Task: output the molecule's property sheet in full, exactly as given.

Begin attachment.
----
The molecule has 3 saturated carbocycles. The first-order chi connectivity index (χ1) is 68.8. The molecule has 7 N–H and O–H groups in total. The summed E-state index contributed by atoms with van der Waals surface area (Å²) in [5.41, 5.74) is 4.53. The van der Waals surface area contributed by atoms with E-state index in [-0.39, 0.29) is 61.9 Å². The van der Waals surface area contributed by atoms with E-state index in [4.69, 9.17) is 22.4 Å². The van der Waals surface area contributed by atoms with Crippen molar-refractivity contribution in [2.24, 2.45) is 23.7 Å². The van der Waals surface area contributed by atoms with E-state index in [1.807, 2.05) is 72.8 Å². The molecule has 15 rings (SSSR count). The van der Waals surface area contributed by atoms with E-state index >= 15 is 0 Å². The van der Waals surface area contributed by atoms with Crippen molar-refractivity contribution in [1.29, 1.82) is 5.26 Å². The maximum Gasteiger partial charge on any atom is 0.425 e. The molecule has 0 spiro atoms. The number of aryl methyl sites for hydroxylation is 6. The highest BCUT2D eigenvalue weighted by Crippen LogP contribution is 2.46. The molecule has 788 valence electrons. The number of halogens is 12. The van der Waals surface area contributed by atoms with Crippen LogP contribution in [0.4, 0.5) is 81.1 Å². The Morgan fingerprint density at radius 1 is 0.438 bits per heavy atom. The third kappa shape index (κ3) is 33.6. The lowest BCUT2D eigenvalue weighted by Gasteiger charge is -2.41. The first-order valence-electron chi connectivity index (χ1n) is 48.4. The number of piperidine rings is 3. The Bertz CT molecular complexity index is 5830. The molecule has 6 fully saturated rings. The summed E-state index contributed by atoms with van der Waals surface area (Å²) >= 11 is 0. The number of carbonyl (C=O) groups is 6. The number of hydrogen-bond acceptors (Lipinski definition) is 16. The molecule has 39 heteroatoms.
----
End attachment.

The molecule has 3 saturated carbocycles. The first-order chi connectivity index (χ1) is 68.8. The molecule has 7 N–H and O–H groups in total. The summed E-state index contributed by atoms with van der Waals surface area (Å²) in [5.41, 5.74) is 4.53. The van der Waals surface area contributed by atoms with E-state index in [-0.39, 0.29) is 61.9 Å². The van der Waals surface area contributed by atoms with E-state index in [4.69, 9.17) is 22.4 Å². The van der Waals surface area contributed by atoms with Crippen molar-refractivity contribution in [2.24, 2.45) is 23.7 Å². The van der Waals surface area contributed by atoms with E-state index in [1.807, 2.05) is 72.8 Å². The molecule has 15 rings (SSSR count). The van der Waals surface area contributed by atoms with E-state index >= 15 is 0 Å². The van der Waals surface area contributed by atoms with Crippen molar-refractivity contribution in [1.29, 1.82) is 5.26 Å². The maximum Gasteiger partial charge on any atom is 0.425 e. The molecule has 0 spiro atoms. The number of aryl methyl sites for hydroxylation is 6. The highest BCUT2D eigenvalue weighted by Crippen LogP contribution is 2.46. The molecule has 788 valence electrons. The number of halogens is 12. The van der Waals surface area contributed by atoms with Crippen LogP contribution in [0.4, 0.5) is 81.1 Å². The Morgan fingerprint density at radius 1 is 0.438 bits per heavy atom. The third kappa shape index (κ3) is 33.6. The lowest BCUT2D eigenvalue weighted by Gasteiger charge is -2.41. The first-order valence-electron chi connectivity index (χ1n) is 48.4. The number of piperidine rings is 3. The Bertz CT molecular complexity index is 5830. The molecule has 6 fully saturated rings. The summed E-state index contributed by atoms with van der Waals surface area (Å²) >= 11 is 0. The number of carbonyl (C=O) groups is 6. The number of hydrogen-bond acceptors (Lipinski definition) is 16. The molecule has 39 heteroatoms.